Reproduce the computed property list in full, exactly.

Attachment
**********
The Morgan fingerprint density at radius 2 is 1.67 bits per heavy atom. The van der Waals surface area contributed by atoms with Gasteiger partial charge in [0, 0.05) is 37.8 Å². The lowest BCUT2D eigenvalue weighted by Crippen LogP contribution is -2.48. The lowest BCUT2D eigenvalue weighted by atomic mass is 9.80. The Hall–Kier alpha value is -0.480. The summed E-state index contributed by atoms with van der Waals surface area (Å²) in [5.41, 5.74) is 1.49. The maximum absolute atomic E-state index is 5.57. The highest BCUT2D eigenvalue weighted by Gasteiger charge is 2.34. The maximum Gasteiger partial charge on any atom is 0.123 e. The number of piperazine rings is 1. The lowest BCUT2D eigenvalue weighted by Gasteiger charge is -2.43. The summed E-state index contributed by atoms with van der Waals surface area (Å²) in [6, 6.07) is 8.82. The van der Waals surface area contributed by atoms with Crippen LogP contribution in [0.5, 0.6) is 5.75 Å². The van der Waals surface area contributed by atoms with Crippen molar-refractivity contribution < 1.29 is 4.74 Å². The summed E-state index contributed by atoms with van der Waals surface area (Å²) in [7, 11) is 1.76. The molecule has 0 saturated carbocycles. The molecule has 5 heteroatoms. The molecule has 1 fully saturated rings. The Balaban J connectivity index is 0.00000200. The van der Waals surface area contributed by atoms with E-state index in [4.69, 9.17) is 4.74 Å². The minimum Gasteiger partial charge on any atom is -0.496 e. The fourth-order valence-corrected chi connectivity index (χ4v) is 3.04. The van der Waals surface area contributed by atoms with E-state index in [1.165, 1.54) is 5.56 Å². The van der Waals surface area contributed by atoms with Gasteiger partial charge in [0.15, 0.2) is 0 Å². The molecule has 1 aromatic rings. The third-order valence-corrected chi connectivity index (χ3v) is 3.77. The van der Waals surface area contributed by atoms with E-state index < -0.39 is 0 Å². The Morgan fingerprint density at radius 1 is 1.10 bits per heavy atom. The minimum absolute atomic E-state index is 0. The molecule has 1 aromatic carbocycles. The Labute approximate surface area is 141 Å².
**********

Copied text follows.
The Morgan fingerprint density at radius 2 is 1.67 bits per heavy atom. The van der Waals surface area contributed by atoms with Gasteiger partial charge in [0, 0.05) is 37.8 Å². The lowest BCUT2D eigenvalue weighted by Crippen LogP contribution is -2.48. The lowest BCUT2D eigenvalue weighted by atomic mass is 9.80. The Hall–Kier alpha value is -0.480. The summed E-state index contributed by atoms with van der Waals surface area (Å²) in [5.41, 5.74) is 1.49. The maximum absolute atomic E-state index is 5.57. The highest BCUT2D eigenvalue weighted by Gasteiger charge is 2.34. The maximum Gasteiger partial charge on any atom is 0.123 e. The number of piperazine rings is 1. The lowest BCUT2D eigenvalue weighted by Gasteiger charge is -2.43. The summed E-state index contributed by atoms with van der Waals surface area (Å²) in [6, 6.07) is 8.82. The van der Waals surface area contributed by atoms with Crippen LogP contribution in [0.5, 0.6) is 5.75 Å². The van der Waals surface area contributed by atoms with Crippen molar-refractivity contribution < 1.29 is 4.74 Å². The summed E-state index contributed by atoms with van der Waals surface area (Å²) in [7, 11) is 1.76. The molecule has 0 saturated carbocycles. The molecule has 5 heteroatoms. The molecule has 1 fully saturated rings. The Balaban J connectivity index is 0.00000200. The van der Waals surface area contributed by atoms with E-state index in [4.69, 9.17) is 4.74 Å². The minimum Gasteiger partial charge on any atom is -0.496 e. The fourth-order valence-corrected chi connectivity index (χ4v) is 3.04. The van der Waals surface area contributed by atoms with E-state index in [1.165, 1.54) is 5.56 Å². The van der Waals surface area contributed by atoms with Gasteiger partial charge in [0.15, 0.2) is 0 Å². The molecule has 1 aromatic rings. The third-order valence-corrected chi connectivity index (χ3v) is 3.77. The van der Waals surface area contributed by atoms with E-state index < -0.39 is 0 Å². The Morgan fingerprint density at radius 1 is 1.10 bits per heavy atom. The minimum absolute atomic E-state index is 0. The molecule has 1 aromatic carbocycles. The Labute approximate surface area is 141 Å².